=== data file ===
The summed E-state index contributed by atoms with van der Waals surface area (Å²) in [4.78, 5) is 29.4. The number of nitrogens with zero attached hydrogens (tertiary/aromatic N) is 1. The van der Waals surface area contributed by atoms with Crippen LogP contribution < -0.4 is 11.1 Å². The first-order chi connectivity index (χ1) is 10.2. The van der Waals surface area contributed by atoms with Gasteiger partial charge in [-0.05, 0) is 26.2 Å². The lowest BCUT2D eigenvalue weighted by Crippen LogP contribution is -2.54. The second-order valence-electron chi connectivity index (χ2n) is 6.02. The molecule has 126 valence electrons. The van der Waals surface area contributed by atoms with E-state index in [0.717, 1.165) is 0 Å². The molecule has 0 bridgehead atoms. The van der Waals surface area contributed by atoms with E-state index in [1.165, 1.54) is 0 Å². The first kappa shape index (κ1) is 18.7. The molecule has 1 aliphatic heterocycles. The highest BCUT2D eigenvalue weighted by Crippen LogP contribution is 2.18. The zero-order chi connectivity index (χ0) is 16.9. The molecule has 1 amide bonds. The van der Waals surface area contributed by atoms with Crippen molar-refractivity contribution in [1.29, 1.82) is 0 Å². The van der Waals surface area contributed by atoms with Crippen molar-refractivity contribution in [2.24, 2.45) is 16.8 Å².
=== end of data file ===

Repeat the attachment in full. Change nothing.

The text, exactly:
The summed E-state index contributed by atoms with van der Waals surface area (Å²) in [4.78, 5) is 29.4. The number of nitrogens with zero attached hydrogens (tertiary/aromatic N) is 1. The van der Waals surface area contributed by atoms with Crippen LogP contribution < -0.4 is 11.1 Å². The first-order chi connectivity index (χ1) is 10.2. The van der Waals surface area contributed by atoms with Gasteiger partial charge in [-0.05, 0) is 26.2 Å². The lowest BCUT2D eigenvalue weighted by Crippen LogP contribution is -2.54. The second-order valence-electron chi connectivity index (χ2n) is 6.02. The molecule has 126 valence electrons. The van der Waals surface area contributed by atoms with E-state index in [0.717, 1.165) is 0 Å². The molecule has 0 bridgehead atoms. The van der Waals surface area contributed by atoms with E-state index in [1.165, 1.54) is 0 Å². The first kappa shape index (κ1) is 18.7. The molecule has 1 aliphatic heterocycles. The highest BCUT2D eigenvalue weighted by Crippen LogP contribution is 2.18. The zero-order chi connectivity index (χ0) is 16.9. The molecule has 1 amide bonds. The van der Waals surface area contributed by atoms with Crippen molar-refractivity contribution in [1.29, 1.82) is 0 Å². The van der Waals surface area contributed by atoms with Crippen molar-refractivity contribution in [2.24, 2.45) is 16.8 Å².